The company is advising its delivery partners -- the mom and pops that operate the ubiquitous blue Amazon vans -- to prominently advertise that they don't screen applicants for marijuana use, according to correspondence reviewed by Bloomberg and interviews with four business owners.
Doing so can boost the number of job applicants by as much as 400%, Amazon says in one message, without explaining how it came up with the statistic. Conversely, the company says, screening for marijuana cuts the prospective worker pool by up to 30%.
One delivery partner, who stopped screening applicants at Amazon's behest, says marijuana was the prevailing reason most people failed drug tests. Now that she's only testing for drugs like opiates and amphetamines, more drivers pass.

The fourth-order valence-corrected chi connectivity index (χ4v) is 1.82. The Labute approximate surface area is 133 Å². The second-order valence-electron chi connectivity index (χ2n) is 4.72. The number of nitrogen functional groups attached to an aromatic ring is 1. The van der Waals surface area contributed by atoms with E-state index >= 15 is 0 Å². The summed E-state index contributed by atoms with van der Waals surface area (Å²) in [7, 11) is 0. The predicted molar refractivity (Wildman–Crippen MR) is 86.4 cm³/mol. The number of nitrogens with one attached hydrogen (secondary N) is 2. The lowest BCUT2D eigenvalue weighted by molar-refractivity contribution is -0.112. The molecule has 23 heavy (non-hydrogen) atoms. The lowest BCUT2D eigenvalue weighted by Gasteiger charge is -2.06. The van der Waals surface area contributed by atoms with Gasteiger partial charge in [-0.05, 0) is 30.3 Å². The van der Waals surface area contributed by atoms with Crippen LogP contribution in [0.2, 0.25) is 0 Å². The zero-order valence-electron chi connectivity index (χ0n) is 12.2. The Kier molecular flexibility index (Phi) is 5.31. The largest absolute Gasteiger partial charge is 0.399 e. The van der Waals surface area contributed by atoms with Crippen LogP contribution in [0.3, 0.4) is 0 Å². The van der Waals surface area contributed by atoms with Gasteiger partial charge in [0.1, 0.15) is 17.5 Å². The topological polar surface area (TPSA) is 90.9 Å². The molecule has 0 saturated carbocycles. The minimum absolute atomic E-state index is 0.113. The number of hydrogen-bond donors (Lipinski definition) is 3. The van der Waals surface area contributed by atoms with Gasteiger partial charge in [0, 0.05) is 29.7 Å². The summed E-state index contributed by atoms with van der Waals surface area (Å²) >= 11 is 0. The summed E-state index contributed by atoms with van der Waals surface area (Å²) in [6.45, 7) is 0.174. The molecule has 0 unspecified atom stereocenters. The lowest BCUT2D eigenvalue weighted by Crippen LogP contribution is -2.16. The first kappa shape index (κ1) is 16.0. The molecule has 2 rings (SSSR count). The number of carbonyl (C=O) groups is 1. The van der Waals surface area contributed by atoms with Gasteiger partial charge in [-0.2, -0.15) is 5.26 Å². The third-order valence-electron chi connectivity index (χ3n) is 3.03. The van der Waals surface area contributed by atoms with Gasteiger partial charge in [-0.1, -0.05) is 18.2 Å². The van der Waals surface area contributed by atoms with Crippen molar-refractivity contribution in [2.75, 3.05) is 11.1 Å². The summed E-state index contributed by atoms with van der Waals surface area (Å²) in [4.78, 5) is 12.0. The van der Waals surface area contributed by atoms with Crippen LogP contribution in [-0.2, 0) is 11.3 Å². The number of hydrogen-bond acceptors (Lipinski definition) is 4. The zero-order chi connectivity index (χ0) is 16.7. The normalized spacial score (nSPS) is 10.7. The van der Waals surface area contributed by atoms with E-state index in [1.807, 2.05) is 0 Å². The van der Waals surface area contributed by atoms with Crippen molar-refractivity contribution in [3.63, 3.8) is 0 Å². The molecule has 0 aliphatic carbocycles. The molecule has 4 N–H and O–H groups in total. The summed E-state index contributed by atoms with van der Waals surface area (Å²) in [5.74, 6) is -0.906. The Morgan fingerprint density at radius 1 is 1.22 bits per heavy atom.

Other delivery companies are continuing to screen applicants, concerned about the insurance and liability implications in the many states where weed use remains illegal. They also worry that ending drug testing might prompt some drivers to toke up before going out on a route.
"If one of my drivers crashes and kills someone and tests positive for marijuana, that's my problem, not Amazon's," said one, who requested anonymity to discuss the issue because Amazon discourages delivery company owners from speaking to the media.
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